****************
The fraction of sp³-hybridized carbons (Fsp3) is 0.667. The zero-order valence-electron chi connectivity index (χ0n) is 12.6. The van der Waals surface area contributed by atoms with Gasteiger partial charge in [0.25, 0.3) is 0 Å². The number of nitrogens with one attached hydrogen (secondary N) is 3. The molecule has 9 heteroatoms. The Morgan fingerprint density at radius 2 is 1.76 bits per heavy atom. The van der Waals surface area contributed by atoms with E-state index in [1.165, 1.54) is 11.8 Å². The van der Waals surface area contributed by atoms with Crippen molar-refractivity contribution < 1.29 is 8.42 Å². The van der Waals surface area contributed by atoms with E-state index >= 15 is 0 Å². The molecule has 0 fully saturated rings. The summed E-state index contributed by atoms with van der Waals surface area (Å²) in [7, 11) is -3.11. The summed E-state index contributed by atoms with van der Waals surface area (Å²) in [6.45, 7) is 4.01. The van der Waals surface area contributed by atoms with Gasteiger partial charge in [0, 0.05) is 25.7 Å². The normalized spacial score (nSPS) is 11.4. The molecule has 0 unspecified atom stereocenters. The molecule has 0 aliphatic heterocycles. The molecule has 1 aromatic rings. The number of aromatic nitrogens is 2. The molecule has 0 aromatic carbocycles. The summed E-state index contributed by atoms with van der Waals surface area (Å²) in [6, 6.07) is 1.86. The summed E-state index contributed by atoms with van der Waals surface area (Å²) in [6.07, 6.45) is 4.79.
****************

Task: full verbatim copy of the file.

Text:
The fraction of sp³-hybridized carbons (Fsp3) is 0.667. The zero-order valence-electron chi connectivity index (χ0n) is 12.6. The van der Waals surface area contributed by atoms with Gasteiger partial charge in [0.25, 0.3) is 0 Å². The number of nitrogens with one attached hydrogen (secondary N) is 3. The molecule has 9 heteroatoms. The Morgan fingerprint density at radius 2 is 1.76 bits per heavy atom. The van der Waals surface area contributed by atoms with E-state index in [1.165, 1.54) is 11.8 Å². The van der Waals surface area contributed by atoms with Crippen molar-refractivity contribution < 1.29 is 8.42 Å². The van der Waals surface area contributed by atoms with E-state index >= 15 is 0 Å². The molecule has 0 fully saturated rings. The summed E-state index contributed by atoms with van der Waals surface area (Å²) in [7, 11) is -3.11. The summed E-state index contributed by atoms with van der Waals surface area (Å²) in [6.45, 7) is 4.01. The van der Waals surface area contributed by atoms with Gasteiger partial charge in [0, 0.05) is 25.7 Å². The normalized spacial score (nSPS) is 11.4. The molecule has 0 unspecified atom stereocenters. The molecule has 0 aliphatic heterocycles. The molecule has 1 aromatic rings. The number of aromatic nitrogens is 2. The molecule has 0 aromatic carbocycles. The summed E-state index contributed by atoms with van der Waals surface area (Å²) in [6, 6.07) is 1.86. The summed E-state index contributed by atoms with van der Waals surface area (Å²) in [6.07, 6.45) is 4.79.